NJ State Treasurer Elizabeth Maher Muoio speaks at Rowan

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New Jersey State Treasurer Elizabeth Maher Muoio and RIPPAC director Benjamin Dworkin pictured speaking in front of crowd at the Chamberlain Student Center ballroom. - Photo / Connor Brown

Rowan Institute for Public Policy & Citizenship (RIPPAC) hosted New Jersey State Treasurer Elizabeth Maher Muoio last Thursday, Feb. 2, as she spoke on the topic of strengthening New Jersey through fiscal policy.

“I’ve often said that the state budget is the ultimate policy document. It’s not just charts and numbers. It’s a roadmap that says, ‘This is where we want to go. And this is how we plan on getting there.’ And depending on your priorities, each map is different,” Muoio said.

Muoio became state treasurer back in April 2018, and even though she’s only New Jersey’s second woman to hold the position, she has never felt the need to adhere to stereotypical societal norms thanks in large part to her upbringing.  

“I also grew up in a household with three sisters. My mother worked and my grandmothers both worked. There was never a feeling that if there was something that I wanted to do I couldn’t do because I was a girl or a woman,” Muoio said.  

Benjamin Dworkin, the director of RIPPAC, was thankful to not only have Muoio in attendance but also for his students to be able to witness firsthand that achieving a high-ranking government position is not impossible.     

“When students have an opportunity to meet this person who seems much more real, then if you read about the Treasurer of the State of New Jersey, she’s a lawyer who was an undergraduate and this is where you ended up,” Dworkin said. “So just understanding that this is not an impossible career path, understanding that these people are not in surmountable. They’re not high on a mountain. They have prominent positions. And any of our students can grow up and be exactly what they’re doing.”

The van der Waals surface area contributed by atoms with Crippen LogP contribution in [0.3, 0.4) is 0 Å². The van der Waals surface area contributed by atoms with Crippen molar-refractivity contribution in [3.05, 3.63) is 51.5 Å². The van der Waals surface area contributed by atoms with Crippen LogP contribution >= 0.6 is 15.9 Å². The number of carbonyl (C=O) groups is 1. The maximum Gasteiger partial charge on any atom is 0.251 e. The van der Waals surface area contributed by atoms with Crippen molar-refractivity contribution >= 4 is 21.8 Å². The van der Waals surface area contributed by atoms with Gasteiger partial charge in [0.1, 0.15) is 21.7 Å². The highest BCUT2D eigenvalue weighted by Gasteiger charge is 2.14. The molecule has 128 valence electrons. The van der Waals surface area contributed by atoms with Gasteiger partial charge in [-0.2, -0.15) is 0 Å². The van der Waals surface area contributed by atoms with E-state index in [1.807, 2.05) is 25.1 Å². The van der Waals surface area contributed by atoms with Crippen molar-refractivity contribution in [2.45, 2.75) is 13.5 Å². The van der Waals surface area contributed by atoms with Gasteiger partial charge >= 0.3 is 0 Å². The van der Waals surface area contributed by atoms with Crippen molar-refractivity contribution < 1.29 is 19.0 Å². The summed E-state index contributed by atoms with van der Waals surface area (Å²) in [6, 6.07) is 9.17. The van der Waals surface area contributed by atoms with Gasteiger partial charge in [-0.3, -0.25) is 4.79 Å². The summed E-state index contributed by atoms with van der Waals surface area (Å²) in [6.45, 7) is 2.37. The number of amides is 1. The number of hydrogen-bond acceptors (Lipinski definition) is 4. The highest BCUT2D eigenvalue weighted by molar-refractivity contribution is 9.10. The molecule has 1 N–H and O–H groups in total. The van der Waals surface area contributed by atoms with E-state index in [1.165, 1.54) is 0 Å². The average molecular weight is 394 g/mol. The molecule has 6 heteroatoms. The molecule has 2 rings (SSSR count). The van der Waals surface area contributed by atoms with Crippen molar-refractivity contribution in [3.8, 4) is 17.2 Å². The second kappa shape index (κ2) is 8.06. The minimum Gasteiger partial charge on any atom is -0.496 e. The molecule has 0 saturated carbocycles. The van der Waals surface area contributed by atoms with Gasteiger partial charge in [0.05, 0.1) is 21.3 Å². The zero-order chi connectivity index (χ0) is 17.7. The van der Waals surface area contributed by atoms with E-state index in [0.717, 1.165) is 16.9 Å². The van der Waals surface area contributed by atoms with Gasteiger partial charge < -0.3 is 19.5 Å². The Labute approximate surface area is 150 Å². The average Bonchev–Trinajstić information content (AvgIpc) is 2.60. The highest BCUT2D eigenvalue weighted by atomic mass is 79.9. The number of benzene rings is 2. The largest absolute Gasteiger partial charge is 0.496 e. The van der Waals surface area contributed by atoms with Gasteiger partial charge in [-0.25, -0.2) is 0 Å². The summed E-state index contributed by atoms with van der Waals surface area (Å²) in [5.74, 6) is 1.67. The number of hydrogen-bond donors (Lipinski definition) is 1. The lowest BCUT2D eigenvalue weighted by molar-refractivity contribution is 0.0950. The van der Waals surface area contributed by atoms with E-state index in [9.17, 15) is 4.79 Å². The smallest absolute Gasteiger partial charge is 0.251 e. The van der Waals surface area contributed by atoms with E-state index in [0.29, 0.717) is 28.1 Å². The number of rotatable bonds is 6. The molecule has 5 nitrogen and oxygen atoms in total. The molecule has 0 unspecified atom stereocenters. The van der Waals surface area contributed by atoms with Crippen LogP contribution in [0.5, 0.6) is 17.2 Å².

Being the state treasurer leaves Muoio in charge of managing the budget set forth by Governor Phil Murphy each year until it is finalized. The total process of getting the budget approved is a long one that lasts a full fiscal year starting on July 1 and ending on June 30.

For most of the year, Muoio and the Office of Management and Budget develop the budget, litigating with state departments on their funding for the fiscal year then deciding where to allocate the funds based on revenue estimates.

Back in June, Governor Murphy signed into law a $50.6 billion state budget for the 2023 fiscal year, the largest state budget in New Jersey’s history. 

Reilly Kerr, a junior political science major, was impressed with the amount of work that goes into creating the budget.

“The thing that stood out to me the most was when she went in-depth with how the budget process really comes together, and what she’s going to do from the Governor’s proposal all the way until July first  when the budget is released. So, you know, having all those meetings and talking to all those people and getting the whole process together is really fascinating,” Kerr said. 

While most of the evening was spent discussing fiscal policies, Muoio made it a point during her speech to implore young students to get involved in public service. 

“It’s such a critically important part of our lives — government service and all the resources it provides and the people it takes care of. We want to continue to make sure that people enter that profession. Especially students who are obviously interested in government service because they’re here and they’re part of the Institute and part of Professor Dworkins’ programs,” Muoio said. “We want to ensure that they use government service and working for government, whatever level that is… because it’s so important that we need good people to make sure that future generations have services and good minds thinking about policy for years to come.”

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